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Tags: amazon | self | service | stores

Amazon Uses Self-Driving Technologies to Drive Self-Service Stores

Amazon Uses Self-Driving Technologies to Drive Self-Service Stores

(Getty/Leon Neal)

Dr. Edward Yardeni By Tuesday, 06 December 2016 03:11 PM Current | Bio | Archive

Amazon introduced Amazon Go. It is the beginning of the end of lots of jobs in retailing, especially for cashiers. A video shows customers entering a store using an Amazon Go app, taking the products they want off the shelves, and walking out with no checkout required. The company’s website explains:

“Our checkout-free shopping experience is made possible by the same types of technologies used in self-driving cars: computer vision, sensor fusion, and deep learning. Our Just Walk Out technology automatically detects when products are taken from or returned to the shelves and keeps track of them in a virtual cart. When you’re done shopping, you can just leave the store. Shortly after, we’ll charge your Amazon account and send you a receipt.”

Amazon Go may be the beginning of more productivity growth in the services industry. It should also help to keep a lid on both wage and price inflation. Almost all workers are facing some risk that technological innovations will eliminate their jobs. So they are likely to be less demanding when it comes to pay hikes.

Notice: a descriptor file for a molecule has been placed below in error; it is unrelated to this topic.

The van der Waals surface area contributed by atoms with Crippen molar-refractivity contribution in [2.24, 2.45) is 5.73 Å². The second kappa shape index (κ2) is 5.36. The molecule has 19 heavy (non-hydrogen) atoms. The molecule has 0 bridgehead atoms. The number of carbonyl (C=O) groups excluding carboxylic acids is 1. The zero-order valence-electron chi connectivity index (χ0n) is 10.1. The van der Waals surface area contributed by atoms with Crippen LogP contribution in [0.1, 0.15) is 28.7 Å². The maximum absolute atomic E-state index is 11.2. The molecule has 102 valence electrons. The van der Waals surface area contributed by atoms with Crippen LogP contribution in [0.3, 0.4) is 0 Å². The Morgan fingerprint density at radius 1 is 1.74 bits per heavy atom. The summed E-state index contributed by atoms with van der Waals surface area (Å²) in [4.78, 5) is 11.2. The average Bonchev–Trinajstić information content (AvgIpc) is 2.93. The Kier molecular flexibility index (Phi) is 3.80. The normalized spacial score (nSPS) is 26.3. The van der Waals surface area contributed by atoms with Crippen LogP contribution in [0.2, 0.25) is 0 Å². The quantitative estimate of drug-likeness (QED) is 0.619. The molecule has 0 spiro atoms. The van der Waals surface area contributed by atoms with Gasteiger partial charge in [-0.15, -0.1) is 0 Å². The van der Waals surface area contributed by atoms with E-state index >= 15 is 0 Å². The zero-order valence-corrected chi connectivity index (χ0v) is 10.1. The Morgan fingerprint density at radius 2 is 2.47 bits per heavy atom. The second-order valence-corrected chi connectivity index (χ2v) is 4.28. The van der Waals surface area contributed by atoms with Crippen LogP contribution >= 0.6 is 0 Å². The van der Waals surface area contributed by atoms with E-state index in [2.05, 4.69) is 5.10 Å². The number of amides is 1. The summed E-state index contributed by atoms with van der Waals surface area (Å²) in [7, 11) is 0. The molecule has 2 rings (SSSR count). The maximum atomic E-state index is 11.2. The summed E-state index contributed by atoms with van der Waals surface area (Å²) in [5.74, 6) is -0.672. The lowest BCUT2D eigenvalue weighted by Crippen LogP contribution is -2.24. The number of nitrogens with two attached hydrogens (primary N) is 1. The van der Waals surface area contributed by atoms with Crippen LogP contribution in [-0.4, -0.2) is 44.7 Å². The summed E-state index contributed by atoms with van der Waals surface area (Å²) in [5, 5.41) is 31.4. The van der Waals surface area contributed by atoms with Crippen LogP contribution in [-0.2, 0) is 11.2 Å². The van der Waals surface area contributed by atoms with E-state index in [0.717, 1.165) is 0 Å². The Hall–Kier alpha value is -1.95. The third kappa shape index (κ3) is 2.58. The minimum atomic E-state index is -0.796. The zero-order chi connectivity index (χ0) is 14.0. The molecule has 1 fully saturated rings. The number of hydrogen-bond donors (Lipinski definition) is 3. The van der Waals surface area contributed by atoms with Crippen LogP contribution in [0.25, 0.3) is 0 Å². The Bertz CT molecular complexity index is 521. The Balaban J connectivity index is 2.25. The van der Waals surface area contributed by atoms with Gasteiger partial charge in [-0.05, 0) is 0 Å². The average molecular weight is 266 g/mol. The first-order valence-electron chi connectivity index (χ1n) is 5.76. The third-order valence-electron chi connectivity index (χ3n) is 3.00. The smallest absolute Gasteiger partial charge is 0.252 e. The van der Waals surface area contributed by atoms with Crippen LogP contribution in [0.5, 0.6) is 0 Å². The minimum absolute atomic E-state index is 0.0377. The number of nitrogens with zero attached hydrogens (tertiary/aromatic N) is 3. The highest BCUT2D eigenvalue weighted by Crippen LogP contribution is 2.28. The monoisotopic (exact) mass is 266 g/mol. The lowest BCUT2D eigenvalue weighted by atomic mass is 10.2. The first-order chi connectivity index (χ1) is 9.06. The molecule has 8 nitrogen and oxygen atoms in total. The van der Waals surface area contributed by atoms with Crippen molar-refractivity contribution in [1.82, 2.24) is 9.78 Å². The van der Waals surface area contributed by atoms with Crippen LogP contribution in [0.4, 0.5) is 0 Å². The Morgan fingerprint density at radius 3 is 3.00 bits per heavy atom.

Some workers didn’t get that memo. On November 29, thousands who work at fast-food chains like McDonald’s marched with other low-wage earners--Uber drivers, child-care workers, home caregivers, and employees--at nearly 20 airports in 340 US cities for a “national day of disruption.” The strike was organized by a group called “Fight for $15.” Their goal is to impose a national minimum wage of $15 an hour, which isn’t very likely under Donald Trump’s White House and a GOP-led Congress. Mary Kay Henry, president of the Service Employees International Union (SEIU), said in a call with members that the protests were the “first steps together to fight back for our families and communities.” SEIU has been a principal supporter of the Fight for $15 movement.

On the same day as the latest strike, Ed Rensi, the former president and CEO of McDonald’s USA, posted an article on Forbes.com titled “Thanks To ‘Fight For $15’ Minimum Wage, McDonald’s Unveils Job-Replacing Self-Service Kiosks Nationwide.” It was an “I told you so” article. In fact, Rensi wrote:

“As the labor union-backed Fight for $15 begins yet another nationwide strike on November 29, I have a simple message for the protest organizers and the reporters covering them: I told you so. It brings me no joy to write these words. The push for a $15 starter wage has negatively impacted the career prospects of employees who were just getting started in the workforce while extinguishing the businesses that employed them. I wish it were not so. But it’s important to document these consequences, lest policymakers elsewhere decide that the $15 movement is worth embracing.

“Let’s start with automation. In 2013, when the Fight for $15 was still in its growth stage, I and others warned that union demands for a much higher minimum wage would force businesses with small profit margins to replace full-service employees with costly investments in self-service alternatives. At the time, labor groups accused business owners of crying wolf. It turns out the wolf was real.”